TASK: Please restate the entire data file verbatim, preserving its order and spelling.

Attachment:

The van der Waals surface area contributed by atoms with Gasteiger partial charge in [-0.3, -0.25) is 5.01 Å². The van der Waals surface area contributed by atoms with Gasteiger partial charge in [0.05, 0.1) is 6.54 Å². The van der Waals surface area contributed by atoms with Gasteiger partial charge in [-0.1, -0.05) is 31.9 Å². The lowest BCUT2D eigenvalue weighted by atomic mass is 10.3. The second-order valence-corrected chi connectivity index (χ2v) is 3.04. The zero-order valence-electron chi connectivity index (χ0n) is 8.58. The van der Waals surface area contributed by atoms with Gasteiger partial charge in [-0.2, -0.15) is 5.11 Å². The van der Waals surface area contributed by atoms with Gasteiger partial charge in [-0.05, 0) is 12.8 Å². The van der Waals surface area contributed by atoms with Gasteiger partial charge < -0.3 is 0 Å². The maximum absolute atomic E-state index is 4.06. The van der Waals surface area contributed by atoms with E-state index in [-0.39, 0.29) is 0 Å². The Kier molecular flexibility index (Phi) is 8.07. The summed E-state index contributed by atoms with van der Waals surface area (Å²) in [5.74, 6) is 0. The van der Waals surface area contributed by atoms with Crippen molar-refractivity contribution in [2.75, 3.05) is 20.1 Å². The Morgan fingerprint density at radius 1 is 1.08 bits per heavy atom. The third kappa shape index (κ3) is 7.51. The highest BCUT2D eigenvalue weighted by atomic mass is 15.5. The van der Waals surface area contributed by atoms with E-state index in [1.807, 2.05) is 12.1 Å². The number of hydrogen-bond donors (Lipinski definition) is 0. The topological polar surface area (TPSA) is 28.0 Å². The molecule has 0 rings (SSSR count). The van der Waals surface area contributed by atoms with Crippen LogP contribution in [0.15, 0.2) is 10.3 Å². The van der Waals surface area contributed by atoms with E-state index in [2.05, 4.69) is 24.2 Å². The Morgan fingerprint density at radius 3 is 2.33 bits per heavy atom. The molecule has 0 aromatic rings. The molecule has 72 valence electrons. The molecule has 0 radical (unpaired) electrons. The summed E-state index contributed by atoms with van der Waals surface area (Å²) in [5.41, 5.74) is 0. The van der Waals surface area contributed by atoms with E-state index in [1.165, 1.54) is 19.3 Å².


The van der Waals surface area contributed by atoms with Gasteiger partial charge in [-0.3, -0.25) is 5.01 Å². The van der Waals surface area contributed by atoms with Gasteiger partial charge in [0.05, 0.1) is 6.54 Å². The van der Waals surface area contributed by atoms with Gasteiger partial charge in [-0.1, -0.05) is 31.9 Å². The lowest BCUT2D eigenvalue weighted by atomic mass is 10.3. The second-order valence-corrected chi connectivity index (χ2v) is 3.04. The zero-order valence-electron chi connectivity index (χ0n) is 8.58. The van der Waals surface area contributed by atoms with Gasteiger partial charge in [-0.2, -0.15) is 5.11 Å². The van der Waals surface area contributed by atoms with Gasteiger partial charge in [-0.05, 0) is 12.8 Å². The van der Waals surface area contributed by atoms with Gasteiger partial charge < -0.3 is 0 Å². The maximum absolute atomic E-state index is 4.06. The van der Waals surface area contributed by atoms with E-state index in [-0.39, 0.29) is 0 Å². The Kier molecular flexibility index (Phi) is 8.07. The summed E-state index contributed by atoms with van der Waals surface area (Å²) in [5.74, 6) is 0. The van der Waals surface area contributed by atoms with Crippen molar-refractivity contribution in [2.75, 3.05) is 20.1 Å². The Morgan fingerprint density at radius 1 is 1.08 bits per heavy atom. The third kappa shape index (κ3) is 7.51. The highest BCUT2D eigenvalue weighted by atomic mass is 15.5. The van der Waals surface area contributed by atoms with E-state index in [1.807, 2.05) is 12.1 Å². The number of hydrogen-bond donors (Lipinski definition) is 0. The topological polar surface area (TPSA) is 28.0 Å². The molecule has 0 rings (SSSR count). The van der Waals surface area contributed by atoms with Crippen LogP contribution in [0.15, 0.2) is 10.3 Å². The van der Waals surface area contributed by atoms with E-state index in [2.05, 4.69) is 24.2 Å². The Morgan fingerprint density at radius 3 is 2.33 bits per heavy atom. The molecule has 0 aromatic rings. The molecule has 72 valence electrons. The molecule has 0 radical (unpaired) electrons. The summed E-state index contributed by atoms with van der Waals surface area (Å²) in [5.41, 5.74) is 0. The van der Waals surface area contributed by atoms with E-state index in [1.165, 1.54) is 19.3 Å².